Great Moments in Canadian Sentencing, Part II

Via the Broom.

Thirty-year-old George Arsoniadis, a banker, accidentally killed his sister Helen on July 3rd, 2005.  According to Arsoniadis, she was visiting his condo, they had an argument, and she came at him with a marble ornament.  He defended himself by putting her in a choke hold, and killed her.  What’s a man to do when he accidentally kills a sibling?  Call EMS, the police, and tearfully confess?

How about purchase a hacksaw and start disposing of the evidence?

Instead of calling for help when she stopped breathing, he went out and bought a hacksaw and started dismembering the body.

When police searched his apartment on July 12, they found a number of body parts in the freezer, including her skull, which had been boiled in a large pot on the kitchen stove.

By this time, he had disposed of about three quarters of her body. He dumped some of her remains through the garbage chute in his building and took some of her body parts in a duffel bag on the Go Train to a park in Mississauga.

Because most of her body was missing and the remaining body parts in the freezer were badly mutilated, a forensic pathologist testified it was impossible to say how she died. Nor was there any way to confirm or dispute Arsoniadis’s testimony that he accidentally strangled her.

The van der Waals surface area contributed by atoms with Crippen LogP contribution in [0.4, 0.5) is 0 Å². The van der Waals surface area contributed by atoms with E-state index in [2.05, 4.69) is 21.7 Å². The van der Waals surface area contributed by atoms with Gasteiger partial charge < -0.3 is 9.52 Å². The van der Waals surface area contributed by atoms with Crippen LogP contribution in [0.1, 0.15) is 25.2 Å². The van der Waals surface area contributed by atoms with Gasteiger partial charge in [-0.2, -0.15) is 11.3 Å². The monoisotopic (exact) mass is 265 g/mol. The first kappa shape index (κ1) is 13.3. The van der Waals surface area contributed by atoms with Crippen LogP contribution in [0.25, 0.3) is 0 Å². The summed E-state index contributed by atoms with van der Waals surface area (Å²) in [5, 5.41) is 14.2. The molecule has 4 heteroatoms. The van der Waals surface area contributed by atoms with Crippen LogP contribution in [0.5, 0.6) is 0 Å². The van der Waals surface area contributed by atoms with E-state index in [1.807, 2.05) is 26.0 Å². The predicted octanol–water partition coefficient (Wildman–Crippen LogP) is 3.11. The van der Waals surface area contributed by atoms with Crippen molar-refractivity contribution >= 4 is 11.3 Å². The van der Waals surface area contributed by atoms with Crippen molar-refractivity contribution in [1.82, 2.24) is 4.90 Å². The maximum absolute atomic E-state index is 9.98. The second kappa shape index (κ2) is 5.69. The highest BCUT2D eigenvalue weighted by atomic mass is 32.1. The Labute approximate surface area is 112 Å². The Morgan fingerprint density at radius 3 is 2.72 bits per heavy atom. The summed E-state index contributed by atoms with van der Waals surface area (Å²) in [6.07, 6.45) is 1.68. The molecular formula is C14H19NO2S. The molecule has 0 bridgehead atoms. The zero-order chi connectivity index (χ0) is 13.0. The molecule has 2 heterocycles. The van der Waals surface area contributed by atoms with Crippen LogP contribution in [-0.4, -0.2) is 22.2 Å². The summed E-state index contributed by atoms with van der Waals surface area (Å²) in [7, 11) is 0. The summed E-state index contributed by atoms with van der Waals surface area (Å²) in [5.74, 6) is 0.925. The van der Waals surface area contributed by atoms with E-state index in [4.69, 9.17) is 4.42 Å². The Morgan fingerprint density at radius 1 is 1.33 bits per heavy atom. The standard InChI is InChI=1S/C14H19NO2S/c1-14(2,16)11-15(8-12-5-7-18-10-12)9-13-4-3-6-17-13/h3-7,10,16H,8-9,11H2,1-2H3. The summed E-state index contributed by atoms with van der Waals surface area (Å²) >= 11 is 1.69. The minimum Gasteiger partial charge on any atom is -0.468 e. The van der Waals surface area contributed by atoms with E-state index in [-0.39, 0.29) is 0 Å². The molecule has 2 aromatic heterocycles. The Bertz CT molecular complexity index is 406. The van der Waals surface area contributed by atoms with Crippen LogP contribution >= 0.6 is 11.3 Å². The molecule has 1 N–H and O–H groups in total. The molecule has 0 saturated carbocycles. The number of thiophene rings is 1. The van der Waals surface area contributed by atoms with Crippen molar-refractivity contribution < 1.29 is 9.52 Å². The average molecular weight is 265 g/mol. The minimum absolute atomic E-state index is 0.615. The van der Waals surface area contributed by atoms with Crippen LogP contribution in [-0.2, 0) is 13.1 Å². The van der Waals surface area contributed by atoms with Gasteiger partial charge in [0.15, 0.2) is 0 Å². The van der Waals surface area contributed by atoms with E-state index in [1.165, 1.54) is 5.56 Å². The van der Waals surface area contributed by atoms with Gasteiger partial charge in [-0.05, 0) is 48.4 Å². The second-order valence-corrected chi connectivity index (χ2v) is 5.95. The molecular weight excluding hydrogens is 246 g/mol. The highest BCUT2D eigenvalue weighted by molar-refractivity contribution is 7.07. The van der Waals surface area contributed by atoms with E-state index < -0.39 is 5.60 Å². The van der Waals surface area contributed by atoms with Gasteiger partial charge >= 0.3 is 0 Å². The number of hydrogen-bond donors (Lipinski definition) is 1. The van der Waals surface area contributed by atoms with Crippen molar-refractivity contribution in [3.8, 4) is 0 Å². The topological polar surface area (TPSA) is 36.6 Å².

— Paul Legall, “Guilty of manslaughter“. Hamilton Spectator, June 15, 2007.

Let’s not even get into the mental gymnastics required to keep the rest of the Arsoniadis family in the dark about sister Helen’s mysterious, unplanned disappearance.

Crown prosecutor Andrew Goodman sought a prison term of fifteen to eighteen years.  And what sentence actually got handed down?  Six and a half years, discounting four and a half years (presumably on a two-for-one basis) for time already served.  Net result: two more years in the penn for Mr. Arsoniadis, for a grand total of four.

Goodman told the court that the public demanded a stiff sentence to show you can’t get leniency for cutting up a body to destroy evidence to keep police from doing their job.

— Bob Mitchell, “Killer to serve 2 more years“.  Toronto Star, October 11th, 2007.

Sure, destroying evidence seems like something the police and courts might, in a rational world, have an interest in preventing.  Not to mention deterring the foolish, craven notion that covering up your crime is a better alternative than facing the music like a man.

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